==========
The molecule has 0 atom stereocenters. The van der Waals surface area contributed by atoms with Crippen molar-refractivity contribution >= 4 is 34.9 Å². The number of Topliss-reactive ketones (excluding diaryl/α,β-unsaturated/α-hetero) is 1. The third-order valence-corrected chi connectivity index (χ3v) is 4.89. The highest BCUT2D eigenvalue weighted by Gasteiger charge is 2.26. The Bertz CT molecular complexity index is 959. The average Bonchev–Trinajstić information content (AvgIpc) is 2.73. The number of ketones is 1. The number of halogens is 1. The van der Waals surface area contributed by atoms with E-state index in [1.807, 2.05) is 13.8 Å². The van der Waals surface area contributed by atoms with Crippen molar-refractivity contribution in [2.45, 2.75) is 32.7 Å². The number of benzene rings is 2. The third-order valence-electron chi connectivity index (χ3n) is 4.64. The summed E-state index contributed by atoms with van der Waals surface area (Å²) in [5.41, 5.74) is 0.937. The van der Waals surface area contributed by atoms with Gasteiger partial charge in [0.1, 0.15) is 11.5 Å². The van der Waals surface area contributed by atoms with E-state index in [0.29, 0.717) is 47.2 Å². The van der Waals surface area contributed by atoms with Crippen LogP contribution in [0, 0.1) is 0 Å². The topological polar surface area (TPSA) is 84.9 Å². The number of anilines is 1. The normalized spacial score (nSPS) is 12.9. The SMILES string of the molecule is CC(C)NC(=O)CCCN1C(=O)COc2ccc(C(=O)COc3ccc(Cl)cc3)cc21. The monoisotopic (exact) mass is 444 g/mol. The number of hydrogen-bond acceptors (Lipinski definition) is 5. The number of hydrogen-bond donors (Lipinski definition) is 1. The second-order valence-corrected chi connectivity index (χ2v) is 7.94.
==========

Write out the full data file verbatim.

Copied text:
The molecule has 0 atom stereocenters. The van der Waals surface area contributed by atoms with Crippen molar-refractivity contribution >= 4 is 34.9 Å². The number of Topliss-reactive ketones (excluding diaryl/α,β-unsaturated/α-hetero) is 1. The third-order valence-corrected chi connectivity index (χ3v) is 4.89. The highest BCUT2D eigenvalue weighted by Gasteiger charge is 2.26. The Bertz CT molecular complexity index is 959. The average Bonchev–Trinajstić information content (AvgIpc) is 2.73. The number of ketones is 1. The number of halogens is 1. The van der Waals surface area contributed by atoms with E-state index in [1.807, 2.05) is 13.8 Å². The van der Waals surface area contributed by atoms with Crippen molar-refractivity contribution in [2.45, 2.75) is 32.7 Å². The number of benzene rings is 2. The third-order valence-electron chi connectivity index (χ3n) is 4.64. The summed E-state index contributed by atoms with van der Waals surface area (Å²) in [5.41, 5.74) is 0.937. The van der Waals surface area contributed by atoms with Gasteiger partial charge in [0.1, 0.15) is 11.5 Å². The van der Waals surface area contributed by atoms with E-state index in [0.29, 0.717) is 47.2 Å². The van der Waals surface area contributed by atoms with Crippen LogP contribution in [0, 0.1) is 0 Å². The topological polar surface area (TPSA) is 84.9 Å². The number of anilines is 1. The normalized spacial score (nSPS) is 12.9. The SMILES string of the molecule is CC(C)NC(=O)CCCN1C(=O)COc2ccc(C(=O)COc3ccc(Cl)cc3)cc21. The monoisotopic (exact) mass is 444 g/mol. The number of hydrogen-bond acceptors (Lipinski definition) is 5. The number of hydrogen-bond donors (Lipinski definition) is 1. The second-order valence-corrected chi connectivity index (χ2v) is 7.94.